Guest Book – Party Telephone

Wählscheibentelefon Jahrgang 1962
Rotary Dial Phone 1962

As a reaction to a request for development, I designed and built a party-telephone.

The basic idea was to create an audio guestbook that allows to record messages to the host or the main person of a party or event. To achieve a realistic user experience, the system should mimic the original behavior of an old rotary dial telephone.

When the user lifts the receiver, a dial tone is heard. After a time-out, the dial tone changes to a busys tone. If a niumber is dialled, an announcement is played, followed by a signal beep.

Module for audio recording and replay.
Audio Guestbook Module

There are two types of announcement available. One type summarizes a number of annoncements building a pool. An announcement is picked from that pool by an algorithm  based on the dialled number. The other type consists of a set of announcements, each assigned to a specific phone number.

A signal beep is played after the announcement to prepare for recording. the user may record a message after the tone. Recording is ended by putting the receiver on-hook. The phone can be set to ring in configurable intervals to attract attention.

An old rotary dial phone will be modified to allow a micro controller to evaluate changes on the hook contact and read out a phone number from the rotary dial.

Rotary Dial Phone 1979
Rotary Dial Phone 1979

The components used in that device allow playing and recording audio files in the compressed OGG format. A micro SD card is used to store data on the phone. The phone may be connected to a computer as a USB drive. The internal battery is charged while connected via USB. The phone may be configured by editing an INI file stored on the SD card. Announcements and system sounds can be copied to the SD card and recorded messages may be read from the SD card. A log file is written to allow usage analysis and to optimize the user experience.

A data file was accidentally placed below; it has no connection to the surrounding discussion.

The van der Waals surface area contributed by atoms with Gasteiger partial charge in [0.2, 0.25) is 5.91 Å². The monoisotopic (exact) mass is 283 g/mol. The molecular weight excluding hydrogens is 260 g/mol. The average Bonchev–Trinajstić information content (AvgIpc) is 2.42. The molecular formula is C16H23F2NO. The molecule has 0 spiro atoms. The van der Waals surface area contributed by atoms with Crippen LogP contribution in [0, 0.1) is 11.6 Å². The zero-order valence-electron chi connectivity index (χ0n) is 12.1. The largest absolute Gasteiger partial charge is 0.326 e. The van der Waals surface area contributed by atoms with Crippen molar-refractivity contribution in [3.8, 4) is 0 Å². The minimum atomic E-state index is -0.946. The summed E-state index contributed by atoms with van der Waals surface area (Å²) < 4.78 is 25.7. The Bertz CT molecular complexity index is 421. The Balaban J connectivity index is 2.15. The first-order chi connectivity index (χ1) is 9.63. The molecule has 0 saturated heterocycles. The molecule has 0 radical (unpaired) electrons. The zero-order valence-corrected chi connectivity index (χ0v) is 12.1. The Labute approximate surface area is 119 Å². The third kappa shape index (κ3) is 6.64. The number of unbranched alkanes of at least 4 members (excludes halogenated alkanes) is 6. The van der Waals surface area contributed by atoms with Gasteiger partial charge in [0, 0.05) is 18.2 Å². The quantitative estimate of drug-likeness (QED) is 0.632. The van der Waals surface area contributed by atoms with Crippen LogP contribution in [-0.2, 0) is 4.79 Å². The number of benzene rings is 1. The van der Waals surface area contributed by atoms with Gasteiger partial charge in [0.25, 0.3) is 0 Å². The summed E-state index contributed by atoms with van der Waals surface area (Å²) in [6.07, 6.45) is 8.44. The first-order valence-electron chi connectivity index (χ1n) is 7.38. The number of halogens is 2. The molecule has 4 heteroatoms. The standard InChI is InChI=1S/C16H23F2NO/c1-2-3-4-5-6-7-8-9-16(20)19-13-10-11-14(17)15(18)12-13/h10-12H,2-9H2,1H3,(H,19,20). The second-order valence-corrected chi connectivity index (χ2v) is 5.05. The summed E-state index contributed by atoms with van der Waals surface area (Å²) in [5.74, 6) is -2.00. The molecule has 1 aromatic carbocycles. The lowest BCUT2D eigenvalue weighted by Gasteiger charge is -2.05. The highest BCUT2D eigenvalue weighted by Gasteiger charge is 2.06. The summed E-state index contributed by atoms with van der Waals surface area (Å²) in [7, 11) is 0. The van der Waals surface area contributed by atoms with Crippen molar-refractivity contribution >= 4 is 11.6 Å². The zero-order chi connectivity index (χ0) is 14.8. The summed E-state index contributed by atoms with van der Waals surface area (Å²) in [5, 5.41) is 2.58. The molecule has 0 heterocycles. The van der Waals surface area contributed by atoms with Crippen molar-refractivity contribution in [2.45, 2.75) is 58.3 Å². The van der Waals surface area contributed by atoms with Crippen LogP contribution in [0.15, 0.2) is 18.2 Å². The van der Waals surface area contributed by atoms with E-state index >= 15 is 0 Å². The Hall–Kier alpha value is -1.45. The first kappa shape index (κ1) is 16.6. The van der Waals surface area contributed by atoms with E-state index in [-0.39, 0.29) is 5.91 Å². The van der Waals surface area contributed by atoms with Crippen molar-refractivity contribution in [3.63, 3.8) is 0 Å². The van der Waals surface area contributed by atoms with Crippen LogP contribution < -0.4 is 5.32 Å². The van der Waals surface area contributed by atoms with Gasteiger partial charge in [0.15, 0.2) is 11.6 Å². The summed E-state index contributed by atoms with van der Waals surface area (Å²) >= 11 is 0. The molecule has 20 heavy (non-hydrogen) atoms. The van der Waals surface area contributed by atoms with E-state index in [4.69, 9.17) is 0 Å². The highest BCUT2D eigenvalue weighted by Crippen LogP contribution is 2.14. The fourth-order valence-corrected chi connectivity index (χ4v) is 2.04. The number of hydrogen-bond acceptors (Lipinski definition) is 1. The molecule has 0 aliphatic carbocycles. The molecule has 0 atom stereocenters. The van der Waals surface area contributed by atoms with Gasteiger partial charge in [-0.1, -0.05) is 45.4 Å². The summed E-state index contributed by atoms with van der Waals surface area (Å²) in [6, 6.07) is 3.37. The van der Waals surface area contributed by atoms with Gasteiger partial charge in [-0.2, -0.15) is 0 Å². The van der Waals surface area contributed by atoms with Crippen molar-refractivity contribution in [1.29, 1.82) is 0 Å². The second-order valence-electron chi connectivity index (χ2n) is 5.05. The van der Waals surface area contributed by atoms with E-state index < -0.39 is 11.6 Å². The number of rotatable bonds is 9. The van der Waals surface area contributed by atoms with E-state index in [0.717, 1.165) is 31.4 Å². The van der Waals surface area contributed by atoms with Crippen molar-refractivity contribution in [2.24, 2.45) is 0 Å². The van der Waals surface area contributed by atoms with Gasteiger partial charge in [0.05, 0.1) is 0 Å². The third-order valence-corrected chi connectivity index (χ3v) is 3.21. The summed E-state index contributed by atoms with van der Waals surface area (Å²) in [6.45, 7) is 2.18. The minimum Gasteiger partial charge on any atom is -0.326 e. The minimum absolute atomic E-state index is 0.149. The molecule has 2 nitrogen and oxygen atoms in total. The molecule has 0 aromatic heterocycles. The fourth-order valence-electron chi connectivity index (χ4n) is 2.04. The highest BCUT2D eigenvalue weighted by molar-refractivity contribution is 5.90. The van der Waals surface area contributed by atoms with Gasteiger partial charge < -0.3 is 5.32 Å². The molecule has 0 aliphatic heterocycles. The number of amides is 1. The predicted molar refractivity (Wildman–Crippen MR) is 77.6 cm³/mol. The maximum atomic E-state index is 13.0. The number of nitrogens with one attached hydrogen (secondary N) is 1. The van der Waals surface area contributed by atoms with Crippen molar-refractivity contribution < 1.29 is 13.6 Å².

The used components consist of an Arduino based micro controller, an audio encoder and decoder module, the micro SD card, a real-time clock and connectors to read out the rotary dial and the hook switch. An audio amplifier and a small loudspeaker are used to play the ringing sound.

artificially aged rotary dial telephone
Executive Rotary Dial Phone

A main switch is placed on the ground plate of the phone. While the microphone needs to be replaced by an amplified microphone, the original speaker can be used and recycled.

Configuration is done through an INI file. The behavior of the phone can be changed by setting parameter values. Setting the real-time is performed through a terminal application from a PC.

To simplify handling, the phone may be run in a simplified (less realistic) mode. This mode doesn’t require knowledge of old rotary dial phones (but is by far not that much fun). In this mode, a single announcement is played without dialling, after lifting the receiver. Recording starts after a signal beep.

open 1979 Phone with new audio recording bord.
1979 Phone with new electronics

To allow late-time configuration of an announcement, a single dedicated announcement may be recorded directly on the phone. A configured dedicated number needs to be dialled to enter announcement recording. A special announcement requests the customer annoncement to be spoken, recording stops when putting the receiver back on-hook. The new announcement is activated immediately after recoding. It maybe checked by dialling a number and listening to the announcement.

Up to now, I modified a model 1961 phone (Austrina Post Office), a 1979 model phone (German Telecom) and a artificially aged phone (Telcer). The mouthpiece of the Telcer phone tends to break easily, so I replaced it by a more solid 3D printed version.

If you are interested in a phone modification, please use the contact form to get in touch with me.